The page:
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Strange bedfellows

James Dechant | Thursday, August 24, 2006

Between their normal routines of praying, archery lessons, and flagpoled-underpants pranks, numerous Christian camps across the country are now incorporating “a science curriculum about God’s Creation” into their summertime activities, says a recent Newsweek article. One educational director says the aim is to give the kids enough of a background in the idea that, going back to school and learning about evolution, they will think, “Oh, that sounds goofy!”

Wild-eyed fanatics like these, spouting their subversive fundamentalist views, are going to destroy this country’s technological gravitas as our youth turn away from the study of sciences and revert back to ignorant, primitive religions. Or at least that’s what some left-wingers would have you believe.

The article also covered atheist-sponsored camps practicing the same indoctrination with the opposing goal. Some fundamentalist Christians would in turn argue that atheist scientists like these, bent on corrupting the moral character of our children, are hypnotizing them to reject God and luring them to revel in a libertine lifestyle of devilry and hedonism. Which is, of course, equally ridiculous.

Why all the fervor over educational content? Had parents always taken this strong an interest in their children’s education, we might see fewer high-school dropouts, decreased gang activity, and a mainstream spike in studiousness. The evolution debate is being played out largely by myopic adults, while the children too often resemble chess pieces in some larger conflict.

For some reason, many uncompromising believers cannot accept, or refuse to accept, over a century of rigorous scientific inquiry. Admittedly, scientific thought itself demands wild guesses, un-testable theories, and acceptance of certain tenets or laws – in short, it’s just another system of faith. Religion should recognize this affinity and not see science as a threat which undermines its own faith.

Heads are particularly hard in my home state of Kansas. At a Board of Education evolution hearing in 2005, board member Kathy Martin boldly declared: “Evolution has been proven false.” It has, Ms. Martin? Where was I when they announced this? She perceives evolution – “an unproven, often disproven” theory, she said in further comments – as an implicit attack on her beliefs, and she is not alone. Ergo the intense controversy and either/or choices thrust upon children.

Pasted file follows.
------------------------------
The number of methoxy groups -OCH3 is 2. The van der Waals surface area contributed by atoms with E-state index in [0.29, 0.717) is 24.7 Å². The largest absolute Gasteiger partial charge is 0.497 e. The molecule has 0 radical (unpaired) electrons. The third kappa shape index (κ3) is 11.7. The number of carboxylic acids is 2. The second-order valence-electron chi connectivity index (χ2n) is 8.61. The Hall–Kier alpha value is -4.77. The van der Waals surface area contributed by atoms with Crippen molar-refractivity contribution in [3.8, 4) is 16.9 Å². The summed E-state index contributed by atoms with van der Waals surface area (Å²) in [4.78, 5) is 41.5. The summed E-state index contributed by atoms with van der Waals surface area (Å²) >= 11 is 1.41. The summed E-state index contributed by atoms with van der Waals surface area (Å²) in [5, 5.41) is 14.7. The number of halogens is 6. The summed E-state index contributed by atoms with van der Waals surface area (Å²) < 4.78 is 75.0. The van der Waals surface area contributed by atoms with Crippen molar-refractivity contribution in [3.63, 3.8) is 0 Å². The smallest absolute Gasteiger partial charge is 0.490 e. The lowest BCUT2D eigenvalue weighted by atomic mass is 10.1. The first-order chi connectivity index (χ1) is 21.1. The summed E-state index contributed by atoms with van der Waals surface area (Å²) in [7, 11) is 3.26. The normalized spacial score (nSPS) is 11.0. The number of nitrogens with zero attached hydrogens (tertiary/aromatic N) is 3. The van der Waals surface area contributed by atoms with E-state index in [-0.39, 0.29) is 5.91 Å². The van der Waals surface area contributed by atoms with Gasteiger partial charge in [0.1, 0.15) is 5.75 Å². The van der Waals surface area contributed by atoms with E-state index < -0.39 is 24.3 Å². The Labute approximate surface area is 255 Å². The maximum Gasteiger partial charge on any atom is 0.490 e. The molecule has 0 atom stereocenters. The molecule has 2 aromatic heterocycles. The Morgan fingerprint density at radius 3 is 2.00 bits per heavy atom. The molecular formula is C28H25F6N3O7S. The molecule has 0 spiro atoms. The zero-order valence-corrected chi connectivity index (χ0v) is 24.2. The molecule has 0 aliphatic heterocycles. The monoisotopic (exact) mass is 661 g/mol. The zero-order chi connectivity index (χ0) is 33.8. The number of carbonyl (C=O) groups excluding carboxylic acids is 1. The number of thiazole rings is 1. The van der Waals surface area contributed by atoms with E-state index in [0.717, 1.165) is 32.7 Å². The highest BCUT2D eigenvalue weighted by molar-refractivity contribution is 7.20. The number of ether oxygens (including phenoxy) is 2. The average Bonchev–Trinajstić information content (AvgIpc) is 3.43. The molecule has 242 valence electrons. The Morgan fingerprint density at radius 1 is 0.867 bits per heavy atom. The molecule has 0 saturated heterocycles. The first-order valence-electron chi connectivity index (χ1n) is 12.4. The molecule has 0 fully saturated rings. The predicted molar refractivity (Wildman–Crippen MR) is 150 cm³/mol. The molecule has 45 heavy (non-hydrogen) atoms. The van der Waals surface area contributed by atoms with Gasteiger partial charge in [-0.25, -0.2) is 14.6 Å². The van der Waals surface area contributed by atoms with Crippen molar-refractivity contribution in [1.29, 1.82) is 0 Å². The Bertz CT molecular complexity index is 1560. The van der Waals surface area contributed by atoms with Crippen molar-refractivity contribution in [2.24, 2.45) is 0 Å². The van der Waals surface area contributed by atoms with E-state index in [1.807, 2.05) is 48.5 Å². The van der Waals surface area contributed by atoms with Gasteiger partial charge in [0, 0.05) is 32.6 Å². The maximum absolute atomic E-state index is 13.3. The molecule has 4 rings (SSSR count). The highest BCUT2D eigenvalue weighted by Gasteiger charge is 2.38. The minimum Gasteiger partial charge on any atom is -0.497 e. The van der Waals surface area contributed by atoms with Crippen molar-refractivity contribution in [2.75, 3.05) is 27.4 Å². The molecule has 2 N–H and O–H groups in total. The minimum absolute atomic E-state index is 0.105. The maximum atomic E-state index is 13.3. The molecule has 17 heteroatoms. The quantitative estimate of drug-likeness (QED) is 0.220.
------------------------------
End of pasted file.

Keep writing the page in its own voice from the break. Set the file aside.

The downside of this entire dispute, however, is not that children will be swayed one way or the other. When was the last time you contemplated the origins of the species? Really, how often does that come up? Now I know, personally, I like to start off my day with orange juice, cereal, and ruminations on the finer points of Darwinian survivalism, but I thought I was the only one. Honestly, this issue seldom arises as a tense conversation between high school students, or adults for that matter. It’s one of those three-in-the-morning questions, but not something that affects our daily lives.

Yes, this may come as a shock to some people: students who miss out on the study of evolution are not going to be rationally handicapped for the rest of their educational careers. They will not be socially stunted or unable to gain acceptance to the college of their dreams. Similarly, kids who learn about evolution are not going to have their spirituality stripped away and their faith annihilated by the unforgiving embrace of atheistic science. Too often the extremist enclaves in our country, a country still trying to define its moral nature, try to argue that one of these apocalyptic scenarios will be the long-term consequence of a high school biology class.

The danger, instead, lies in that children are being trained to think that religion and science cannot co-exist. The Religious and the Scientific realms become naturally repulsive of each other, allowing room for no crossover. The secular sphere is always afraid of encroachment by domineering religious forces, and vice-versa. Children are caught in the middle.

Why should we pass on to the next generation the rabid and uncompromising views of obsessed scientists or fanatical religious? The Pat Robertsons and the Felix Hoenikkers of this world should not be dictating what our children will learn. Evolution need not be seen as a threat to Christianity. Pursuing secular or scientific studies should not preclude anyone from fully practicing their religious faith.

The tension between these realms reverberates internally and externally. We are all familiar with this conflict, especially at this University. Yet here I find encouragement. Many of us have learned that our faiths and our scientific pursuits do not have to be mutually exclusive. I hesitate to say we have learned to “balance” science and religion, because neither should have to be compromised. Science can describe the how, but it cannot address the why. The why – this “ultimate concern” – is what believers ought to engage and affirm.

Then science could focus on the really important questions, such as, how do they get 1,000 chips in every bag?

James Dechant is a junior English and theology major. Questions, comments, and rude remarks can be sent to jdechant@nd.edu

The views expressed in this column are those of the author and not necessarily those of The Observer.